Britain is blocking reconciliation on the island of Ireland by refusing to face up to its role in the violence of the Troubles, Martin McGuinness said at Westminster tonight.
The senior Sinn Fein figure addressed an audience in Portcullis House at the Houses of Parliament in London after his historic handshake with the Queen in Belfast.
But while he hailed that moment as a vital step in healing relations between Protestants and Catholics, he said efforts to broaden the process of reconciliation were being hampered by the British government.
Mr McGuinness, a former IRA commander and now deputy First Minister in Northern Ireland, said Prime Minister David Cameron had failed to involve himself fully in the efforts to build on the peace process, and accused his government of making "a series of very wrong and unhelpful decisions".
The leading republican said: "I genuinely regret every single life that was lost during that conflict and today I want every family who lost a loved one to know that your pain is not being ignored and I am willing to work with others to finding a way to deal with our past so that we can complete our journey to true reconciliation."
He added: "National reconciliation will be built on the firm foundation of mutual respect and decisive actions. That is the context within which I met Queen Elizabeth this week.
"It was in a very pointed, deliberate and symbolic way of offering the hand of friendship to unionists through the person of Queen Elizabeth for which many unionists have a deep affinity. It is an offer I hope many will accept in the same spirit it was offered. Unfortunately, to date, the British State has refused to even acknowledge its role as a combatant in the conflict. That position is no longer tenable as we move forward.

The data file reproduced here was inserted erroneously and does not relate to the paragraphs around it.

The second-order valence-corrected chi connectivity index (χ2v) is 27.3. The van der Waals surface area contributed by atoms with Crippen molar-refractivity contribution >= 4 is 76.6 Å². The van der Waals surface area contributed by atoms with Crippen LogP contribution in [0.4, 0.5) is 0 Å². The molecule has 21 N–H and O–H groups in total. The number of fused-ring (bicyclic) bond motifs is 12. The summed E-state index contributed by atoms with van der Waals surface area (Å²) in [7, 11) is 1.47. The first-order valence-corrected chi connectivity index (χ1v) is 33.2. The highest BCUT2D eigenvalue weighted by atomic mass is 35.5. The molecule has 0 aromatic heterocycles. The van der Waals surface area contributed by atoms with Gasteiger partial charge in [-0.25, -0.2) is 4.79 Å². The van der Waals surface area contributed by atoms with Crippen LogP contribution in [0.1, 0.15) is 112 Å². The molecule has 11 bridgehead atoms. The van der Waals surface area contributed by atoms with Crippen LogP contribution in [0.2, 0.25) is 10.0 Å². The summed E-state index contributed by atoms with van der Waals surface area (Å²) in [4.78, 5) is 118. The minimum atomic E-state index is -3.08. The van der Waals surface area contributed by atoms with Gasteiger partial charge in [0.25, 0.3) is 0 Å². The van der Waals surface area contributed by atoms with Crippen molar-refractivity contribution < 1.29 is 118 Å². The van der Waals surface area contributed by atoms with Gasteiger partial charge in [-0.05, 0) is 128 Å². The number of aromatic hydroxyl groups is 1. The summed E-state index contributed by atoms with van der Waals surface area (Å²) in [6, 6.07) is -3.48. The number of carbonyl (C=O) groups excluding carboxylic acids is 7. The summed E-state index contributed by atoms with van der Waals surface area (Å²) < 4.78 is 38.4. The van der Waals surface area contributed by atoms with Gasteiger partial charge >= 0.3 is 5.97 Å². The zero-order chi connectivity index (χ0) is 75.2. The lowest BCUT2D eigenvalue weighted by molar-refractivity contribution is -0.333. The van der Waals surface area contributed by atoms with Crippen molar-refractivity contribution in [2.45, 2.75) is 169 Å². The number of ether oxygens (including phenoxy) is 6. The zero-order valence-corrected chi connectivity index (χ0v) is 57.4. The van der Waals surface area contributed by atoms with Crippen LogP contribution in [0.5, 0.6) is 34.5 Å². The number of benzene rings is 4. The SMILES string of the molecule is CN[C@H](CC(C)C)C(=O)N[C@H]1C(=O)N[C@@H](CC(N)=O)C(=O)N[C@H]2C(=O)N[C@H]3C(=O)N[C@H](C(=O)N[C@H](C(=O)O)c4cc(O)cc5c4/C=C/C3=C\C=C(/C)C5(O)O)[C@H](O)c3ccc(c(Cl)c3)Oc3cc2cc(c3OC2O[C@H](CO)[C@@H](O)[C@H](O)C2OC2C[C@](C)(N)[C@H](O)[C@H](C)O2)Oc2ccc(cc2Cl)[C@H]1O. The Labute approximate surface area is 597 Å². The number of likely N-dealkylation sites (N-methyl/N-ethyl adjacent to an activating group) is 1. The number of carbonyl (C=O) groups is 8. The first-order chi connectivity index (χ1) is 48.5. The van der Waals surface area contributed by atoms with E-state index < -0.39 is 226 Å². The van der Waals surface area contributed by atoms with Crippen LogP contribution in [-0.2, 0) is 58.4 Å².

"It is insulting to victims of events like Bloody Sunday in my own city when 14 people were killed and it is insulting to people's intelligence. It is also excluding the British state from assisting a genuine process of national reconciliation in Ireland. A process which, though embryonic, is nevertheless under way. There are issues that have not been brought to a conclusion, specifically the issue of the legacy of the conflict. The British Government has a big role to play in that."
Mr McGuinness said that he and his unionist partner in the Stormont power-sharing administration, First Minister Peter Robinson, had met US President Barack Obama more times than they have met Mr Cameron.
The Sinn Fein figure accused the government of "very wrong and unhelpful decisions" including the imprisoning of high-profile republicans who had been released on licence, and the failure to fulfil a commitment to hold a public inquiry into the state role in the murder of Belfast solicitor Pat Finucane. He also condemned the refusal to grant an independent probe into the deaths of 11 civilians in Belfast - including a mother of eight and a Catholic priest - who were shot dead by members of the Parachute Regiment in what has become known as the Ballymurphy Massacre in 1971.